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Salmonella Outbreak at Pastry Shop

Macomb Daily
March 13, 2002

About 100 people—including at least nine who were hospitalized—got sick from a salmonella outbreak that originated at a Clinton Township bakery, county health officials said.

“It’s a large outbreak—one of the largest we’ve had,” said Dr. Kevin Lokar of the Macomb County Health Department.

Black Forest Cakes & Pasties sold cannolis and cassatta cakes that were contaminated with the bacteria and eaten between Feb. 28 and March 5, many at parties.

Health officials first learned of the problem last Wednesday, when a local hospital informed them that 14 people who ate food from Black Forest suffered symptoms of salmonella infection.

One family has contacted nationally known foodborne-illness attorney Marler Clark of Seattle for possible legal action.

“These people deserve to be compensated for their pain and suffering, medical expenses and loss of wages,” Clark said. “Nobody did this on purpose. Hopefully (Black Forest) has insurance, and the insurance company can take care of these people.”

Salmonella sickness is “nasty,” Clark said. “You wouldn’t wish it on your worst enemy.”

Victims suffer from abdominal cramps, diarrhea and fever that can be fatal in infants, the elderly and others with weakened immune systems. In 5 percent of the cases, it can lead to chronic arthritis.

The bacteria are transmitted to humans by eating foods contaminated with animal feces. Contaminated foods usually are of animal origin—beef, poultry, milk or eggs—but all foods can be contaminated. Thorough cooking kills the bacteria.

Store owner Ron Matoski said his cannoli filling contains milk, sugar and corn starch, and no eggs or cheese.

About 150 people attended social gatherings where the contaminated treats were served, meaning about two-thirds of the party-goers ate the bad pastries.

“That’s a pretty high rate,” Lokar said, meaning the bacteria must have been fairly widespread and intense.

Health officials do not know yet whether the poisoned product was contaminated before or after arriving at Black Forest.

The store, located at the corner of 19 Mile and Hayes roads, remained open after two inspections Thursday and Friday by the Michigan Department of Agriculture, which issues the store’s license.

Inspectors found inadequate sanitizing of food preparation and storage areas and utensils, and not enough hand washing by employees, said Sarah Linsmeier-Wurfel, Agriculture Department spokeswoman. In the storage area, inspectors found egg white in a container dripping onto a container below it that held filling, she said.

Disciplinary action has not been determined.

The problems were corrected immediately as store owner Matoski cooperated with Department of Agriculture officials, Linsmeier-Wurfel said. The areas in question were immediately cleaned, and the suspected filling used in the cannolis and cakes was seized or thrown away.

“What can I say?” Matoski said Tuesday morning before health officials concluded the store was the point of origin. “I’d like to know where it’s coming from. I’ve been in business for 34 years and nothing like this has happened.”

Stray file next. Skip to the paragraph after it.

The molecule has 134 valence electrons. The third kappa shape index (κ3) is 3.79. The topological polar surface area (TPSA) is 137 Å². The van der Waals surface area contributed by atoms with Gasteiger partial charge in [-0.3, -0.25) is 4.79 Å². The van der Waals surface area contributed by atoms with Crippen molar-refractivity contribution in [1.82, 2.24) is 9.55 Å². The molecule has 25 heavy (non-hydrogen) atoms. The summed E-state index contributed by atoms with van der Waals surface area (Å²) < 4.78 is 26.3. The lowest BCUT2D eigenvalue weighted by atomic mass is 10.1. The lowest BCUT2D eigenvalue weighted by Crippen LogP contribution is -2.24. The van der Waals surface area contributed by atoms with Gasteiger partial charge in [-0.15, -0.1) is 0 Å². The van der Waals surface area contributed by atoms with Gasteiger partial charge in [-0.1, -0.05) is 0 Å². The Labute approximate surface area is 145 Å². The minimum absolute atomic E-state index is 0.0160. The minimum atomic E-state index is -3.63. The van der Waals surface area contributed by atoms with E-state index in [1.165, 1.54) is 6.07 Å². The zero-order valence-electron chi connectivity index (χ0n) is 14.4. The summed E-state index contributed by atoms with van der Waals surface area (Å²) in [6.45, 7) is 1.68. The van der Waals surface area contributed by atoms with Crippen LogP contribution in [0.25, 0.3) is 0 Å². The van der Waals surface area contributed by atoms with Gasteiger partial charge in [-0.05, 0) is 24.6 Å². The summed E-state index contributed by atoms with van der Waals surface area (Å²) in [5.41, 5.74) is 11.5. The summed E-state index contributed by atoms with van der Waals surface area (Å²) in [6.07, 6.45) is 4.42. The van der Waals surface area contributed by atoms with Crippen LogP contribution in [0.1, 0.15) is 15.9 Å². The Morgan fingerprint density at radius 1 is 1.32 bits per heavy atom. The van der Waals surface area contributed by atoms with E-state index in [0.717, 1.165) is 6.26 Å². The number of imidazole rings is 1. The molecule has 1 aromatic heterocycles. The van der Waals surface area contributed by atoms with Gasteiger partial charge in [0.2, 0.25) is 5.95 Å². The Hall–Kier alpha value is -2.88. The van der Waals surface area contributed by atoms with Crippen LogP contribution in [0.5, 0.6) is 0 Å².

In its two prior regular inspections by agriculture officials, the store had no critical violations in July 2001, but in November 2000 it was cited for a critical violation—employees failed to wear gloves while handling food.

“They were using barehand contact, and they have to avoid or minimize barehand contact,” Linsmeier-Wurfel said.

Matoski said the publicity from the outbreak has damaged his business.

“People are canceling orders,” he said. “People aren’t coming in.”

Outside the store Tuesday, workers at a neighboring business said they love its food and clean appearance.

“I get a cannoli there every Friday and never have had a problem,” said Christine Chludzinski, manager at Southwinds Travel, while sipping from a cup of coffee purchased at Black Forest. “I buy cakes and other stuff from there all the time for kids’ birthdays.”

Brad Burdette, 20, of Macomb Township, bought a couple of brownies and two pieces of German chocolate cake for him and his mother. He hadn’t heard about the Salmonella outbreak.

“I’ve been coming here for four or five years,” he said. “They’ve always been good to me. I can’t worry about it.”

But Beth Celeste, 28, of Clinton Township, canceled an order for two cakes she wanted to serve at two parties she’s having March 23, despite her empathy for the operators. The store returned her $20 deposit.

“My heart breaks for them, but they put the burden on me,” she said. “I didn’t want to take any chances.

“I’ve got to find another bakery.”

Health officials reminded people to wash their hands and food preparation areas to prevent Salmonella poisoning.

But in an instance like this in which food is purchased, Lokar admitted there’s little protection.

“There isn’t much you can recommend,” Lokar said.

Attorney Clark, who has litigated dozens of food-contamination cases, said since the bacteria is contagious, family members of the sick should thoroughly clean bathrooms and other areas where people got sick.

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